The health and care landscape around you is changing. With local Sustainability and Transformation Plans (or STPs for short) now being published in draft form across England, here is a guide to help universities understand what they are and why they matter.
First the basics
Sustainability and Transformation Plans are the 44 new regional strategies setting out how local health and care services will be planned and delivered over the next five years.
Each STP has a designated Chair responsible for coalescing the many and varied component parts of their local system around the plan – from primary care to specialised services to adult social care, bridging both the NHS and Local Authorities.
So, the NHS is finally becoming ‘place-based’?
Yes, to an extent. Wherever your institution is located in England, there will be a draft STP for your local area, focused on the workings of the whole system, rather than simply the major local hospital.
Lengthy, complicated and perhaps rushed though it may be at this early stage, it is a plan nonetheless. View your STP as a window into your local health and care system, ‘warts and all’.
Surely this is about partnerships?
The issues STPs are tackling are often long-standing, complex and politically contentious (think closing a hospital).
Unlike Combined Authorities, STPs do not have statutory powers or elected leaders to fall back on. So local engagement and local relationships are absolutely critical to the success of a particular plan.
What might this mean for my university or college?
With STPs now the ‘only game in town’ for health and social care leaders, a renewed focus on partnerships that can help close the gap between ambition and reality is needed.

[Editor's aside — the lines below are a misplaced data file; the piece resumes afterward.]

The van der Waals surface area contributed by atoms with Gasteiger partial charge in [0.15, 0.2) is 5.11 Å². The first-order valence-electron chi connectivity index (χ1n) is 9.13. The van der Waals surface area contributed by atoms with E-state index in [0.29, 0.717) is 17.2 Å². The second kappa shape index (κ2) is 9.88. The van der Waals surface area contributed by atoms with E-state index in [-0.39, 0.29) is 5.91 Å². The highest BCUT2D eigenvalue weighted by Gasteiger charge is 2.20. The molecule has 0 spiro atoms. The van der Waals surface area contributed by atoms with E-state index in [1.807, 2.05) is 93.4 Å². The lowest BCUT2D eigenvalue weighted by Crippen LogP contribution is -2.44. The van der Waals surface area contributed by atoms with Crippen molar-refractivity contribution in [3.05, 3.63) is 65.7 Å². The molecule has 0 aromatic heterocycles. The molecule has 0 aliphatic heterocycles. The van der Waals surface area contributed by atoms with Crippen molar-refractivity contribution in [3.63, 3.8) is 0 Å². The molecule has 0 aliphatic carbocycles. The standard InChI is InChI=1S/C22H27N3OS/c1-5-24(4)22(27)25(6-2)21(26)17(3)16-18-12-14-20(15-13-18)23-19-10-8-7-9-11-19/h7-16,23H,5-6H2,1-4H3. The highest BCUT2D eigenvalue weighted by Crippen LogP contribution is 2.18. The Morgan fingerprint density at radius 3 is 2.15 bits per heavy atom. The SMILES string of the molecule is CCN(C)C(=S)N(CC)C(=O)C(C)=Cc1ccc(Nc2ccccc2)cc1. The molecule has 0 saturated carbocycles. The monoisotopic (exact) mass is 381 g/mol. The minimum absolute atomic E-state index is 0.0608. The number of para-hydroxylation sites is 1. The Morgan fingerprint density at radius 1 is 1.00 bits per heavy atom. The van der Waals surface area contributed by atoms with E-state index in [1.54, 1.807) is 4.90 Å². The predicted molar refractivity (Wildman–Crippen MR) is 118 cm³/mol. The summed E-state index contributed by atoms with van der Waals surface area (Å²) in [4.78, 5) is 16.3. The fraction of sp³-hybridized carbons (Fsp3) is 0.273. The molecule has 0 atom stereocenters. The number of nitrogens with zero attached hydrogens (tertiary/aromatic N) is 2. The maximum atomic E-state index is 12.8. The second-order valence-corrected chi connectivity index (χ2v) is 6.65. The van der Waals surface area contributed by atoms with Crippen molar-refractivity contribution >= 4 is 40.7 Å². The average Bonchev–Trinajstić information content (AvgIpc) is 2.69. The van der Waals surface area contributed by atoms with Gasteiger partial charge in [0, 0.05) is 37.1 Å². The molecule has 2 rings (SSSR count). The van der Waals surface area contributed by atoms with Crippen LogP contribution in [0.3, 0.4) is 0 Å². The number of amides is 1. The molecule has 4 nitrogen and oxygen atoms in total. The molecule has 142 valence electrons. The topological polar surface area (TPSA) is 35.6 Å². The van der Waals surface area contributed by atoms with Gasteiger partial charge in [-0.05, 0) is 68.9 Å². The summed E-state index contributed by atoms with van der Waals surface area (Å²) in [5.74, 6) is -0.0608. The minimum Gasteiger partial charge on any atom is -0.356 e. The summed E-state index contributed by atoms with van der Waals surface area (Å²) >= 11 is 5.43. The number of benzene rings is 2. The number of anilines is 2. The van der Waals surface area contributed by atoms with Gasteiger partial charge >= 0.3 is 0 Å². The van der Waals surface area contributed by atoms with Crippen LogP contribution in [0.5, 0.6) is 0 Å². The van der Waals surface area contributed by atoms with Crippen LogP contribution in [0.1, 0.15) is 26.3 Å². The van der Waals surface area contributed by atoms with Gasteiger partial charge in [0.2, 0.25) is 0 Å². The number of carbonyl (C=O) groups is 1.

While the 44 STPs will be tailored to local circumstance, there inevitably will be common threads that run throughout them all and that appeal to universities.
From early sight of plans, we might expect these to involve: capital infrastructure, workforce development, social inclusion, and of course, research and innovation. No doubt others will arise as discussions develop.
When will my STP be available?
At the time of writing, virtually all of the 44 STPs have been made available in draft by local leaders, albeit a small number only in summary form. There is no one place to download them, though they should be listed on both local authority and clinical commissioning group websites.
For many, the STP process to date has been challenging. However, as one STP Chair put it last week, it ‘has joined the dots’ across an economy – making it easier for others to understand not only the complexities of the system but importantly, who to approach. Universities are a natural partner of the NHS: we work, train, invest and evaluate together.
Download your local STP now and start identifying the possibilities.
We will publish a follow-up to this post in the New Year, which will look in more detail at some of the particular opportunities the published STPs present for universities.
Michael Wood is NHS Local Growth Advisor at NHS Confederation. Contact him at @NHSLocalGrowth